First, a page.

Thou Shalt Snack

3 08 2010

Whoever made the first vending machine must have been smiling all the way to the bank… well, I suppose there were many ‘who’s involved, since it was probably a company, but I’m sure you know where I’m going with that thought.

When I’m not busy working, which I am mostly occupied with of late, I try to think about where things came from originally, and reflect on the impact they have on our lives today. Case in point, the vending machine at the office.

Vending machines are a curse, really, in the sense that they are an open display of one of our humanly weaknesses, standing there as a mocking point of truth and derision. Yes, that sounds pretty harsh, doesn’t it? But if you listen closely, you can almost hear the machine laugh at you – because it knows you’re craving those goodies, that you shouldn’t really have them, and that it makes you feel hyper-aware to the point of believing oh-my-gods-people-are-watching-me-what-will-they-think-I’m-a-slave-to-bad-calorie-induced-treats!

I like to dramatize, yet you know what I’m saying is true.

Vending machines, if used too often, can become a sort of vice. They should have a sign in offices: “Thou shalt not drink from the fountain of artificial sweetness nor eat from the tree of sugar laden hip calories, if thou hope to maintain thy healthy, shapely form”. Round is a shape, but I’m not willing to fall into that category just yet.

Still, I decided to indulge myself with a sweet treat, something small (and not too expensive) to keep me going while at work. Sugar can offer a good boost and get you going, though one must bear in mind it only does so for the shortest amount of time, which results in a slump that might make you feel worse than before. Be that as it may, I’ve been working since last Monday, and I couldn’t really sleep last night because my brain didn’t want to switch off, so by 1PM it felt like a little bit of sugar could go a long way in assisting me for four more hours.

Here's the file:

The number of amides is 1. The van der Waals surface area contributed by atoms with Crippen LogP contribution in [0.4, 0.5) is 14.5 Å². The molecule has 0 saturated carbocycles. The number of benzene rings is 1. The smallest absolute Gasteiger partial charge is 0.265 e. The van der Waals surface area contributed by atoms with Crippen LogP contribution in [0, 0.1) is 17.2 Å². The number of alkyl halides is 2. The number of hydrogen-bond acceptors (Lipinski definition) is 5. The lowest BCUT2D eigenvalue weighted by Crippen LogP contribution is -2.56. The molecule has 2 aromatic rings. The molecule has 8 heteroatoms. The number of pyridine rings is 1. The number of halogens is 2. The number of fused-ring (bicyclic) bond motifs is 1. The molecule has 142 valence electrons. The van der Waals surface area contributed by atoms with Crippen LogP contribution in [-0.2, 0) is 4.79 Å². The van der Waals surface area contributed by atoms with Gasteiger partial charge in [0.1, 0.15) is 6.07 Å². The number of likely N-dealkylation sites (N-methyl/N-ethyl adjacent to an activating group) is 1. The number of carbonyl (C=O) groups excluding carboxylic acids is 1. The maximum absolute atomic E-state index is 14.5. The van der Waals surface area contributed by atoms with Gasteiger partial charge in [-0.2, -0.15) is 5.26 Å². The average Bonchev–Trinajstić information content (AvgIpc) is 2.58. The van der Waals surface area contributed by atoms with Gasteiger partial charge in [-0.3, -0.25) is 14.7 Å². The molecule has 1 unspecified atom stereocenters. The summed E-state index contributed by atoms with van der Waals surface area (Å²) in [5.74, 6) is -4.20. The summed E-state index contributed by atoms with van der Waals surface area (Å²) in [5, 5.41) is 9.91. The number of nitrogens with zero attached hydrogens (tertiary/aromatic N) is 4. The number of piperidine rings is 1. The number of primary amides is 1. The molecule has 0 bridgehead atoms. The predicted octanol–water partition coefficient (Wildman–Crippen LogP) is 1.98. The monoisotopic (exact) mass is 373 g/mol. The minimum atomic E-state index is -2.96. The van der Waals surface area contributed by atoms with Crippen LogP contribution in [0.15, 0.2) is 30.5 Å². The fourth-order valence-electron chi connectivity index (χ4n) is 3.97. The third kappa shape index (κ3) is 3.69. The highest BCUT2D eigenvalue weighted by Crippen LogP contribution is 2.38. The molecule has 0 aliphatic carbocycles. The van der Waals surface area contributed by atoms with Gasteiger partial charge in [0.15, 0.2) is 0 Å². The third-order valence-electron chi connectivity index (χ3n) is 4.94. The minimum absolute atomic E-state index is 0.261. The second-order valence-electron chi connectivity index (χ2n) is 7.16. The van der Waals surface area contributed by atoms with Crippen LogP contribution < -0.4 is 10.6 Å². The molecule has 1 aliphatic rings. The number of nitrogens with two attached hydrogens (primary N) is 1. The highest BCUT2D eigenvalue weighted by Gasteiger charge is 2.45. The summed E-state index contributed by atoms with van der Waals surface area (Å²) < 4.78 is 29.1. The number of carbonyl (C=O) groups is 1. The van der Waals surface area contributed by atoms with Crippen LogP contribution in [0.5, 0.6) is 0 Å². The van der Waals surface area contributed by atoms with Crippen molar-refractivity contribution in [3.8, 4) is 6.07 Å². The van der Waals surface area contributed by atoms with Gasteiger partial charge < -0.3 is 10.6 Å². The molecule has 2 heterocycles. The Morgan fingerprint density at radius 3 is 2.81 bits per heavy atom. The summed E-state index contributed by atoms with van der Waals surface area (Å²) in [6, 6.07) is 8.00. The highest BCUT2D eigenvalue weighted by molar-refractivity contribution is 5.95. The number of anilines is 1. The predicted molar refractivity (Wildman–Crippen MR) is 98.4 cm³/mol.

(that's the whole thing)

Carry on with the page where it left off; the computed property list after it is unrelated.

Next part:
And then the vending machine gods laughed.

I think vending machines are made to be evil. Seriously. Forget the whole guilt-trip thing, believing that people judge you because you only seem to snack on ‘bad’ things or because it’s a things that plays to your weaknesses. A completely different reason vending machines are evil is due to their programming, which I believe is encoded for the very purpose of being faulty and, ergo, annoy cravees (or should I type that out crave-ees – those who crave… or should it actually be cravers?! I’m busy confusing myself. Leave it to me to want to create my own word…) Back to my story: after opting for something small to nibble on, said sugary treat being the least expensive (I’m not a cheapskate, but you wouldn’t believe the prices on some of these machines!), the machine decided that my money tasted good enough for it to keep… yet it neglected to supply me with my purchase.

And it always feels likes it just had to happen to you, doesn’t it?

Do you actually know when the first vending machine was invented? According to Wikipedia, “[T]he first recorded reference to a vending machine is found in the work of Hero of Alexandria, a first-century engineer and mathematician. His machine accepted a coin and then dispensed a fixed amount of holy water. When the coin was deposited, it fell upon a pan attached to a lever. The lever opened up a valve which let some water flow out. The pan continued to tilt with the weight of the coin until it fell off, at which point a counter-weight would snap the lever back up and turn off the valve.” Amazing, huh?

Although I do find it extremely ironic that it was created to dispense holy water… as if you give an offering to the great vending machine gods in order to be blessed with this holy gift of such pure water… *pfft* Uh-huh…

Wikipedia goes on to say that “[D]espite this early precedent, vending machines had to wait for the Industrial Age before they came to prominence. The first modern coin-operated vending machines were introduced in London, England in the early 1880s, dispensing post cards. The first vending machine in the U.S. was built in 1888 by the Thomas Adams Gum Company, selling gum on train platforms. The idea of adding simple games to these machines as a further incentive to buy came in 1897 when the Pulver Manufacturing Company added small figures which would move around whenever somebody bought some gum from their machines. This simple idea spawned a whole new type of mechanical device known as the “trade stimulators”. The birth of slot machines and pinball is ultimately rooted in these early devices.”

I still prefer the original holy water scenario. Appease the gods, and thou shalt be rewarded…

…or not, in my case. Sometimes the gods work in mysterious ways. Maybe I should offer my soul next time.

"Give us this day our daily snackage..."




3 responses

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